Poor eating habits and a sedentary lifestyle can lead to type 2 diabetes if you aren’t careful. When you have type 2 diabetes, which is the kind of diabetes that results from diet and lifestyle, you deal with high blood sugar levels and insulin resistance. High circulating blood sugar and excessive insulin comes with a lot of risk that you’d probably rather not deal with.
If a doctor has told you that you have pre-diabetes or your blood sugar is on the higher side, but you’re not diagnosed with diabetes, it’s still possible to prevent full-on Type 2 diabetes by making some changes. In fact, people have seen improved symptoms and have put their diabetes into remission by changing their lifestyle and food choices.
Understanding diabetes, how it works, and how you can prevent it is the key to changing course and reducing your risk of developing diabetes.
What is Type 2 Diabetes?
If you have Type 2 diabetes, two things are at play. First is insulin resistance, where your cells don’t respond to insulin like they should. To combat this issue, your pancreas may try making more insulin, but this can’t go on forever.
As your pancreas becomes unable to produce keep up with more and more insulin, your body’s blood sugar levels increase to much higher levels than it should. Not only can high blood sugar cause diabetes, but you can suffer from other issues including heart disease, kidney disease, and even vision issues.
The good news is you can prevent Type 2 diabetes with proper lifestyle choices. Here’s what you should consider.
Lifestyle Choices that can Cause Diabetes
Eating an Excess of Sugar, Carbohydrates, or Processed Foods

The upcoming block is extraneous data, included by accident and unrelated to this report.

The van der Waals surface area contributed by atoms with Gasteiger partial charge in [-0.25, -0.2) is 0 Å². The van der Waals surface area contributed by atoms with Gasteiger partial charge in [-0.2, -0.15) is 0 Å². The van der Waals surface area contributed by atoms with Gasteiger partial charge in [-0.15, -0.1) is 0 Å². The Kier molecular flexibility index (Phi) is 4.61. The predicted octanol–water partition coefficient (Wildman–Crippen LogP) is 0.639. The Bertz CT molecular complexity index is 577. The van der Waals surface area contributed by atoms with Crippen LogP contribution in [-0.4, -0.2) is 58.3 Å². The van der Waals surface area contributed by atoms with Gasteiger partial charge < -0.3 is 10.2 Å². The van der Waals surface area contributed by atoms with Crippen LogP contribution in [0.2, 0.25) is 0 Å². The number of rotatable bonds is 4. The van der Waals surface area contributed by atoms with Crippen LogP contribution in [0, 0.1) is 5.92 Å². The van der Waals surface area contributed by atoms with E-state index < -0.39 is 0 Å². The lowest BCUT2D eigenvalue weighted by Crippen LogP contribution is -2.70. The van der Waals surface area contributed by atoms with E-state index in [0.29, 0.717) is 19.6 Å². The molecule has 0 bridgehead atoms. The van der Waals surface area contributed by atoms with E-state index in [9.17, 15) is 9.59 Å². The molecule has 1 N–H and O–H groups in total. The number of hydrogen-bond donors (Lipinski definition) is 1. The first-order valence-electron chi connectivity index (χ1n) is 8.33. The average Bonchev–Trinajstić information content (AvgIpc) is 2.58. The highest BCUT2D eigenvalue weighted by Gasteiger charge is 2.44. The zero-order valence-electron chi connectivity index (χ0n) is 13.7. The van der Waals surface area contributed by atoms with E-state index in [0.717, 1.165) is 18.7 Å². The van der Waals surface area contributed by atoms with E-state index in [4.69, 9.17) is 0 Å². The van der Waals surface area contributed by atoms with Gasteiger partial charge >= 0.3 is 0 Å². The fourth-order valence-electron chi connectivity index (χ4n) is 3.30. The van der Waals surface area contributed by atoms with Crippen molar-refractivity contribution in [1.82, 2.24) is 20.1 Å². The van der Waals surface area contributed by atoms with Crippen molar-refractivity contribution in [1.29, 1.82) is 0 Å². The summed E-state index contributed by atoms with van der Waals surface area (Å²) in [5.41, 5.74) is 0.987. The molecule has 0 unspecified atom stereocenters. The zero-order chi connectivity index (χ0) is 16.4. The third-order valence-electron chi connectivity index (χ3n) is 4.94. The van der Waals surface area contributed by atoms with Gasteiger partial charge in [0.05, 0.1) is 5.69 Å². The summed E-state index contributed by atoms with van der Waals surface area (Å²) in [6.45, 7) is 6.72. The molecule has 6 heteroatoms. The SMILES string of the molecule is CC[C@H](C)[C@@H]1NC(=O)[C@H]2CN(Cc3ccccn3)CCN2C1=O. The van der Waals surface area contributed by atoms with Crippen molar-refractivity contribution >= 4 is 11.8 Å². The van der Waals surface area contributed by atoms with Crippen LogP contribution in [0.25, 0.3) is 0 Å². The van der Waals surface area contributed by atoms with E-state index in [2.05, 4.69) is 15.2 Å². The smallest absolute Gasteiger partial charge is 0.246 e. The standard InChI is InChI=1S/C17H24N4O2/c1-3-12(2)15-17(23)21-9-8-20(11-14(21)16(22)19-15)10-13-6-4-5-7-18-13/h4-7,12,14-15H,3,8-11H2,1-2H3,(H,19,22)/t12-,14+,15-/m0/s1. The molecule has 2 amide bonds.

A diet rich in processed and convenience foods can pave the way for diabetes. Foods low in fiber, high in sugar, and other additives can cause increased blood sugar levels and eventual insulin resistance.
How to fix it: Eat the right foods including foods high in fiber, low in sugar, high in good fats, and limit processed foods as much as possible, opting for fresh, whole foods instead.
Not Exercising Enough
A sedentary lifestyle can lead to diabetes. When you work out, you help your muscles use the glucose in your blood, which helps keep your blood glucose levels lower. The harder you work, the more your body absorbs glucose.
Taking a walk or lifting a few kettlebells right after you eat can help keep you blood sugar in check.
How to fix it: You don’t need to be a bodybuilder or do extensive exercises to prevent Type 2 diabetes. Instead, find what you love. It could be brisk walks, cardio workouts, or light weightlifting. The best routine is one that includes all of these throughout the week.
Smoking is bad for your body for a long, long list of reasons. Did you know that smokers have a 30-40% higher chance of developing diabetes than non-smokers?
How to fix it: If you smoke, work with your doctor to find the best way to quit. While some people can successfully quit cold turkey and never look back, it’s more common to need back-up. Work with a medical professional to find the best way for you.
Alcohol is processed in your liver into sugar and water. So, excessive drinking can cause your blood sugar levels to increase. If you drink occasionally, you probably aren’t at risk because of your drinking. However, if you drink often, it may be time to think about cutting back.
How to fix it: If you are a female drinking more than one drink a day or a male drinking more than two drinks daily, talk to your medical professional about ways to cut back or quit to reduce your risk of diabetes.
Obesity is the largest risk of Type 2 diabetes. The more you weigh, the harder it is for your body to absorb insulin, which leads to insulin resistance and diabetes. If you have a predisposition to diabetes because of genetics, obesity can make it even worse.
How to fix it: If you’re obese, make small, gradual changes your lifestyle. Eat more vegetables, and add some movement to your day. Diet and exercise are the two main ways to lose weight. When you give your body the nutrients it needs, it’s less likely to put you at risk of diabetes, and as a bonus, you may lose weight too.
If you have a family history of diabetes, it’s important to take care of yourself to prevent these issues. Fortunately, you can do most of the things yourself including changing your diet and exercise routines.
If you smoke or drink, do what you can to stop or limit your habits and if you’re overweight, work with a professional to see what you can do about losing weight and maintaining it so that you don’t put yourself at risk for Type 2 diabetes whether or not you have a family history of it.